Mike Bloomberg has a simple, if deeply unusual, plan to become president. Rather than trying to gain traction in Iowa, New Hampshire, Nevada and South Carolina, before feasting on delegate-rich contests on Super Tuesday and beyond, Bloomberg is skipping the first step of that process in favor of spending a boatload of money on ads, many of them anti-Trump; focusing on his national profile; and hoping that the early states will produce a fractured field or a flawed champion such as Bernie Sanders. If Bloomberg he wins the primary, his goal is to outspend President Trump in the race for the White House.

From 30,000 feet, it looks as if Bloomberg’s plan is working reasonably well: He’s gaining in national polls and has real campaign operations set up in populous, delegate-rich states. And Sanders, the candidate Bloomberg would most likely want to face one-on-one, is mid-surge. But Bloomberg has real problems. Despite his spending spree, Bloomberg’s numbers aren’t yet where they need to be for him to be truly competitive, and there are signs he may have hidden vulnerabilities down the stretch.

So far, Bloomberg’s ad spree is showing the limits of that approach: Bloomberg is only at 8 percent in the national polls, which is good but not great. Sanders, Joe Biden and Elizabeth Warren are all ahead of him. If any one of them wins Iowa or New Hampshire, they’d likely see a boost in their national numbers and put greater distance between themselves and Bloomberg. If another candidate surges, Bloomberg could try to spend more of his money. But it may not work — Tom Steyer, who has spent significant sums in the early states but has failed to take the lead in any of them, is another cautionary tale about this style of campaigning.

The limits to Bloomberg’s polling present a real problem for him in the delegate race. In most states, Democrats only give delegates to candidates who get more than 15 percent of the vote in a specific state or congressional district. Bloomberg is well below that threshold in California, Texas and North Carolina, and if he doesn’t gain ground, he may come out of Super Tuesday with a shockingly small haul. Even if the field is still splintered in March, there’s no guarantee that Bloomberg would have the delegates or the small-D Democratic legitimacy to be a big player.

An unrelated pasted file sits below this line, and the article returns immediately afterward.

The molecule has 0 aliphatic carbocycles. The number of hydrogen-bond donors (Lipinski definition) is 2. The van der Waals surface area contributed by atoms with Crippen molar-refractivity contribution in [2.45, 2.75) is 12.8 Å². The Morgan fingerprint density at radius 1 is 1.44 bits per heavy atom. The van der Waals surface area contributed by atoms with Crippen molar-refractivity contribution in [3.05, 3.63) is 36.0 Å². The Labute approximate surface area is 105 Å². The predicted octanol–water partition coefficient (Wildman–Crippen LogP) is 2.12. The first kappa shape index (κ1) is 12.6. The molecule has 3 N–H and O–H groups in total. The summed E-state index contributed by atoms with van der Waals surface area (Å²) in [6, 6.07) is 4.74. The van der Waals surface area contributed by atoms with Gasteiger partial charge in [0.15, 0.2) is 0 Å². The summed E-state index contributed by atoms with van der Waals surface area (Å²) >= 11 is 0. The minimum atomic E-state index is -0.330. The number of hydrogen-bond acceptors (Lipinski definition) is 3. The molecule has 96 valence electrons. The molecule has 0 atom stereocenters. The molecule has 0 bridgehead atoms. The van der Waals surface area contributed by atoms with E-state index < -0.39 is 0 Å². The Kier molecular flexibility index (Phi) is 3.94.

And if the field doesn’t stay splintered — say, Sanders and Bloomberg are the only ones left standing after the early stages — Bloomberg may still not win. He has a truckload of baggage. He supported George W Bush in 2004, promoted stop-and-frisk in New York, has been accused of sexual misconduct and seems to be trying to buy a nomination during a time of heightened populism. Bloomberg might believe that, in a one-on-one fight with a very progressive candidate like Sanders or Warren, he could rally the moderates, consolidate establishment support and win. Instead, he could unwittingly become the heel in a populist narrative: an ineffectual billionaire who thought he could buy an election but was instead steamrolled by the people.

Bloomberg’s strategy is risky. If a unifying, clear front-runner like Biden or Warren makes it out of the early states, voters and party bigwigs might not feel any need to support Bloomberg. If the field remains splintered coming out of the early states, there’s no guarantee that Bloomberg would be able to build on his 8 percent and win. And he might be seriously underestimating Sanders, who, despite his reputation with some high-level Democrats, is reasonably well-liked among the Democratic rank-and-file.

But risky, new strategies can sometimes surprise. Maybe Bloomberg, like Trump in the 2016 primary, has insights and instincts that the rest of us don’t. Or maybe by mid-March he’ll be just another rich dude who burned through money because he thought the United States needed him to be president.

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